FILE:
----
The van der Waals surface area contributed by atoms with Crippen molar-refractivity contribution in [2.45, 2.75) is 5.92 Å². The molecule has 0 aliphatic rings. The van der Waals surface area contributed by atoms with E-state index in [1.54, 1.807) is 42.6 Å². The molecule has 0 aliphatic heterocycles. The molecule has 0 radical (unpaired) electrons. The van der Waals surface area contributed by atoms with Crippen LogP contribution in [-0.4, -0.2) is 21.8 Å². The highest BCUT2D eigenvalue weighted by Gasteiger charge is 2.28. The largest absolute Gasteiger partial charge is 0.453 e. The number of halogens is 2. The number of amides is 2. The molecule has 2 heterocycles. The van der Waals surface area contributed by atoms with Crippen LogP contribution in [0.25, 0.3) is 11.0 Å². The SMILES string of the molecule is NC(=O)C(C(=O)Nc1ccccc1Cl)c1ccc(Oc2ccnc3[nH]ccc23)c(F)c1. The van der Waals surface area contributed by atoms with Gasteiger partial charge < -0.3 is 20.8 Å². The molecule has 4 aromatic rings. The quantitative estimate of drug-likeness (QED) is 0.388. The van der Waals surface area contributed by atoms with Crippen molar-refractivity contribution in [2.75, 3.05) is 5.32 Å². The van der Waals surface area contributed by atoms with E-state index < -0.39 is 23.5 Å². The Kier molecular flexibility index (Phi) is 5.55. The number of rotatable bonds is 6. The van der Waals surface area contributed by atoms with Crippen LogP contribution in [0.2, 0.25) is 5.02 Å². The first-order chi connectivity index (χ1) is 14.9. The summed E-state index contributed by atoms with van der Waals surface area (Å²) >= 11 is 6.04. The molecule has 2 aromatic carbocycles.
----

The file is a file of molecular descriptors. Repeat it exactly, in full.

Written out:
The van der Waals surface area contributed by atoms with Crippen molar-refractivity contribution in [2.45, 2.75) is 5.92 Å². The molecule has 0 aliphatic rings. The van der Waals surface area contributed by atoms with E-state index in [1.54, 1.807) is 42.6 Å². The molecule has 0 aliphatic heterocycles. The molecule has 0 radical (unpaired) electrons. The van der Waals surface area contributed by atoms with Crippen LogP contribution in [-0.4, -0.2) is 21.8 Å². The highest BCUT2D eigenvalue weighted by Gasteiger charge is 2.28. The largest absolute Gasteiger partial charge is 0.453 e. The number of halogens is 2. The number of amides is 2. The molecule has 2 heterocycles. The van der Waals surface area contributed by atoms with Crippen LogP contribution in [0.25, 0.3) is 11.0 Å². The SMILES string of the molecule is NC(=O)C(C(=O)Nc1ccccc1Cl)c1ccc(Oc2ccnc3[nH]ccc23)c(F)c1. The van der Waals surface area contributed by atoms with Gasteiger partial charge < -0.3 is 20.8 Å². The molecule has 4 aromatic rings. The quantitative estimate of drug-likeness (QED) is 0.388. The van der Waals surface area contributed by atoms with Crippen molar-refractivity contribution in [2.75, 3.05) is 5.32 Å². The van der Waals surface area contributed by atoms with E-state index < -0.39 is 23.5 Å². The Kier molecular flexibility index (Phi) is 5.55. The number of rotatable bonds is 6. The van der Waals surface area contributed by atoms with Crippen LogP contribution in [0.2, 0.25) is 5.02 Å². The first-order chi connectivity index (χ1) is 14.9. The summed E-state index contributed by atoms with van der Waals surface area (Å²) >= 11 is 6.04. The molecule has 2 aromatic carbocycles.